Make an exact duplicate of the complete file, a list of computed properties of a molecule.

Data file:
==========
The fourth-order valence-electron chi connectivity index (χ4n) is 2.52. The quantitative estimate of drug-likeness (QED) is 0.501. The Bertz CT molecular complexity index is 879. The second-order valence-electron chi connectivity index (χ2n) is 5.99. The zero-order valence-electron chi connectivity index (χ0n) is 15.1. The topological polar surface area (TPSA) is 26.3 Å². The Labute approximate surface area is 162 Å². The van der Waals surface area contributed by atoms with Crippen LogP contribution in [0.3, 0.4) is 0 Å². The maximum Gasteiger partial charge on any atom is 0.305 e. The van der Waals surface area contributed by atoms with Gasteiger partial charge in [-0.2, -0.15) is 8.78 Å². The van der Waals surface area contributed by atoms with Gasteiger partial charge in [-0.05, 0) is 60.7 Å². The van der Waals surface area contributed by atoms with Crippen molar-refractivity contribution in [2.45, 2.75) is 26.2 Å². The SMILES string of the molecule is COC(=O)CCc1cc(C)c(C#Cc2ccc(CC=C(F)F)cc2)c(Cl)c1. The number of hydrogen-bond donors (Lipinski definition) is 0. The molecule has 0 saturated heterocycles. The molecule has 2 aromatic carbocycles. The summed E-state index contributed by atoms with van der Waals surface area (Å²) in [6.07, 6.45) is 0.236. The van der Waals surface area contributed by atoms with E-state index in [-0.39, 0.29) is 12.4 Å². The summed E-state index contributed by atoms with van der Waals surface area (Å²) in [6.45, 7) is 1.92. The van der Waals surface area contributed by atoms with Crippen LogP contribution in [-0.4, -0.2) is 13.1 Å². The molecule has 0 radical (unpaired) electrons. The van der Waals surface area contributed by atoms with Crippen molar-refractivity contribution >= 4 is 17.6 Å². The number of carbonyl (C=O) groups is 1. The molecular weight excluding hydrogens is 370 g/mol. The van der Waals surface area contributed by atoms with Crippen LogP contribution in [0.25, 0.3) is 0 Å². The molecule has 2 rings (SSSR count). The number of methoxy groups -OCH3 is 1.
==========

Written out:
The fourth-order valence-electron chi connectivity index (χ4n) is 2.52. The quantitative estimate of drug-likeness (QED) is 0.501. The Bertz CT molecular complexity index is 879. The second-order valence-electron chi connectivity index (χ2n) is 5.99. The zero-order valence-electron chi connectivity index (χ0n) is 15.1. The topological polar surface area (TPSA) is 26.3 Å². The Labute approximate surface area is 162 Å². The van der Waals surface area contributed by atoms with Crippen LogP contribution in [0.3, 0.4) is 0 Å². The maximum Gasteiger partial charge on any atom is 0.305 e. The van der Waals surface area contributed by atoms with Gasteiger partial charge in [-0.2, -0.15) is 8.78 Å². The van der Waals surface area contributed by atoms with Gasteiger partial charge in [-0.05, 0) is 60.7 Å². The van der Waals surface area contributed by atoms with Crippen molar-refractivity contribution in [2.45, 2.75) is 26.2 Å². The SMILES string of the molecule is COC(=O)CCc1cc(C)c(C#Cc2ccc(CC=C(F)F)cc2)c(Cl)c1. The number of hydrogen-bond donors (Lipinski definition) is 0. The molecule has 0 saturated heterocycles. The molecule has 2 aromatic carbocycles. The summed E-state index contributed by atoms with van der Waals surface area (Å²) in [6.07, 6.45) is 0.236. The van der Waals surface area contributed by atoms with E-state index in [-0.39, 0.29) is 12.4 Å². The summed E-state index contributed by atoms with van der Waals surface area (Å²) in [6.45, 7) is 1.92. The van der Waals surface area contributed by atoms with Crippen LogP contribution in [-0.4, -0.2) is 13.1 Å². The molecule has 0 radical (unpaired) electrons. The van der Waals surface area contributed by atoms with Crippen molar-refractivity contribution >= 4 is 17.6 Å². The number of carbonyl (C=O) groups is 1. The molecular weight excluding hydrogens is 370 g/mol. The van der Waals surface area contributed by atoms with Crippen LogP contribution in [0.25, 0.3) is 0 Å². The molecule has 2 rings (SSSR count). The number of methoxy groups -OCH3 is 1.